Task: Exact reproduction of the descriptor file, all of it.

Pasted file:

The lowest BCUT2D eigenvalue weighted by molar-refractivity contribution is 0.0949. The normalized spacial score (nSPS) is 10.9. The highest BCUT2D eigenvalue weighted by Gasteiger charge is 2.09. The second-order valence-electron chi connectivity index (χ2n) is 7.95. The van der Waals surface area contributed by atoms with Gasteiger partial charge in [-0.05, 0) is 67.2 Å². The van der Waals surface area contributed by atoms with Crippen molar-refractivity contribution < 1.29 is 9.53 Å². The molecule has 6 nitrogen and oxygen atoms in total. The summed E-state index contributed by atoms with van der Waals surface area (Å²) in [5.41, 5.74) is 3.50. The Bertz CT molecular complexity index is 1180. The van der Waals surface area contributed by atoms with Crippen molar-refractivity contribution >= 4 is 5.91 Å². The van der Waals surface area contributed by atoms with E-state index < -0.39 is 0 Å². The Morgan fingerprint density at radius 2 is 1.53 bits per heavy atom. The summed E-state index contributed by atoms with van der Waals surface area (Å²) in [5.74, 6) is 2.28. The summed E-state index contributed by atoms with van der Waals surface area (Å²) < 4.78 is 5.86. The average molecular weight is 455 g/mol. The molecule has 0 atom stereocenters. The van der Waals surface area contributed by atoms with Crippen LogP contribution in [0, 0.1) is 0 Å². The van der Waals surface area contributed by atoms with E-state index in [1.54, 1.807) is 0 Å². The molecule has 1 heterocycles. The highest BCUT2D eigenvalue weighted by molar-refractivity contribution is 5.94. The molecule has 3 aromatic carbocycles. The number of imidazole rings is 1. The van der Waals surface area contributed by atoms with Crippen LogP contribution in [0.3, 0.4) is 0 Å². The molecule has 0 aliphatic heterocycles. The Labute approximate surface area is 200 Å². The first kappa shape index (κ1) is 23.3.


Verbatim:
The lowest BCUT2D eigenvalue weighted by molar-refractivity contribution is 0.0949. The normalized spacial score (nSPS) is 10.9. The highest BCUT2D eigenvalue weighted by Gasteiger charge is 2.09. The second-order valence-electron chi connectivity index (χ2n) is 7.95. The van der Waals surface area contributed by atoms with Gasteiger partial charge in [-0.05, 0) is 67.2 Å². The van der Waals surface area contributed by atoms with Crippen molar-refractivity contribution < 1.29 is 9.53 Å². The molecule has 6 nitrogen and oxygen atoms in total. The summed E-state index contributed by atoms with van der Waals surface area (Å²) in [5.41, 5.74) is 3.50. The Bertz CT molecular complexity index is 1180. The van der Waals surface area contributed by atoms with Crippen molar-refractivity contribution >= 4 is 5.91 Å². The van der Waals surface area contributed by atoms with E-state index < -0.39 is 0 Å². The Morgan fingerprint density at radius 2 is 1.53 bits per heavy atom. The summed E-state index contributed by atoms with van der Waals surface area (Å²) in [5.74, 6) is 2.28. The summed E-state index contributed by atoms with van der Waals surface area (Å²) < 4.78 is 5.86. The average molecular weight is 455 g/mol. The molecule has 0 atom stereocenters. The van der Waals surface area contributed by atoms with Crippen LogP contribution in [0, 0.1) is 0 Å². The van der Waals surface area contributed by atoms with E-state index in [1.54, 1.807) is 0 Å². The molecule has 1 heterocycles. The highest BCUT2D eigenvalue weighted by molar-refractivity contribution is 5.94. The molecule has 3 aromatic carbocycles. The number of imidazole rings is 1. The van der Waals surface area contributed by atoms with Crippen LogP contribution in [0.3, 0.4) is 0 Å². The molecule has 0 aliphatic heterocycles. The Labute approximate surface area is 200 Å². The first kappa shape index (κ1) is 23.3.